359 \subsubsection{Plug-ins}
360 The plug-ins that LCMAPS executes must all exit successfully before authorization can continue. \cite{nikhefwebsite:gridwikiindex}
362 \begin{description}
363 %\item[Gridlist]{A plug-in that maps users to pool accounts using the gridmapfile \cite{gridmapfile}}
364 \item[Local account]{Maps the supplied user credentials (i.e. a Subject DN or VOMS-signed FQANs) to a local user account on a target system \cite{localaccount}}
365 \item[Pool account]{Maps the supplied user credentials (i.e. a Subject DN or VOMS-signed FQANs) to a pool account on a target system \cite{poolaccount}}
366 \item[POSIX enforcement]{A plug-in that applies acquired credential information to procure a Unix user account on a target system. Verifies that the account was successfully attained. \cite{posix_enf}}
367 \item[LDAP enforcement]{A plug-in that applies acquired credential information in a target LDAP database \cite{ldap_enf}}
368 \item[Verify proxy]{This plug-in can verify the validity and authenticity of the incoming Grid credentials, and enforce life time constraints on the proxy}
369 \end{description}
371 \subsection{SCAS}
372 The \textit{Site Central Authorization Service} makes authorization and mapping decisions upon the presented credentials.
373 %It uses HTTPS authentication to authenticate a client, based on the credentials in their Grid certificate. %(as regular user or pilot job user) and present user credentials.
374 The service is a front-end to the LCAS and LCMAPS frameworks and uses HTTPS with mutual authentication to setup a session in which a SAML2-XACML2 request is sent.
375 \glossary{name={SCAS}, description={Site Central Authorization Service}}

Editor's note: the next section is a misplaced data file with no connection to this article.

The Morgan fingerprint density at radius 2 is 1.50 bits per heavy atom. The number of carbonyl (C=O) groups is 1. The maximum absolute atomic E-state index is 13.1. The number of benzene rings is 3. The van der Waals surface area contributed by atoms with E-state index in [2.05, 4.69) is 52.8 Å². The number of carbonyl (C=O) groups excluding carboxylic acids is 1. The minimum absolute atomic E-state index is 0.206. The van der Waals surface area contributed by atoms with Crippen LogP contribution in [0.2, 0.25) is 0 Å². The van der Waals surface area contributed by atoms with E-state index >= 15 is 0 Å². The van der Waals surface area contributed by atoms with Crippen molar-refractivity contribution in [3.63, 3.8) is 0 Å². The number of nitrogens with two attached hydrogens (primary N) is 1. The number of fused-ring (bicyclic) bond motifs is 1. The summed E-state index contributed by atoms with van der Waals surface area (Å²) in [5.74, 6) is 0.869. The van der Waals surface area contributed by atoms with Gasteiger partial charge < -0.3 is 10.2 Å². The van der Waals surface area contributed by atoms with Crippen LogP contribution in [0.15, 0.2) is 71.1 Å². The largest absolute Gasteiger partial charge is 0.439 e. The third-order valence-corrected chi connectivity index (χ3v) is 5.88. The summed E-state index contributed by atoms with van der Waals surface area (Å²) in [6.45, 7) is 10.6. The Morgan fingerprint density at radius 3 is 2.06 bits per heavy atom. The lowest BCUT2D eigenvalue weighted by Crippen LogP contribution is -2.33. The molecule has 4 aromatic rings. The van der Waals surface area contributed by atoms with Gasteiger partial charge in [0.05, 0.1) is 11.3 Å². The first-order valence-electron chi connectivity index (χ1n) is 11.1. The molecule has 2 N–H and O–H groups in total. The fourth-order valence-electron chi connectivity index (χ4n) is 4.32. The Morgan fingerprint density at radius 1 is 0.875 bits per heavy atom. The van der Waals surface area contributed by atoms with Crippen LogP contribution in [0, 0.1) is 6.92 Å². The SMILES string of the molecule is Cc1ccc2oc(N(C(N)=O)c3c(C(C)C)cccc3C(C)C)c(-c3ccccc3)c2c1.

378 The SCAS is specifically tailored to solve the use case involving pilot job frameworks. (Please see appendix \ref{use_case_pilot_job}.)
379 %This relatively new use case involves the late binding of the \textit{Worker Node} (WN) resources by sending pilot jobs to all the compute clusters by a production manager.
380 %When the pilot jobs come out of the queue and have started their run, they'll discover if the Worker Node on which they have acquired a job slot meets the criteria specified by the user.
381 %If the job slot criteria can be satisfied the pilot job framework will download the payload from a VO central job repository queue, unpack the payload and start executing the actual job.
383 %In this use case there are two actors: a user and a VO production manager.
384 %The VO production manager who has the responsibility to fill all the queues on the clusters according to the used quotas and taking into account what kind of data is stored nearby the compute cluster.
385 %The user had to submit their analysis jobs to the central queue.
386 %The pilot jobs submitted by the VO production managers will pick up the analysis jobs from the central queue.
388 %As this use case has two actors into play two sets of credentials will need to be authorized.
389 %The gLExec and SCAS are able to do this.
394 % cite OASIS standard saml2-xacml2 .
395 The SCAS will authorize the pilot job framework production manager and it will authorize the payload user using the LCAS framework.
396 Upon successful authorization the user credentials of the payload will be mapped to Unix credentials by LCMAPS and returned in a SAML2-XACML2 \cite{authzinterop} response.
397 In such response there is a binary authorization statement given and optionally XACML obligations can be returned.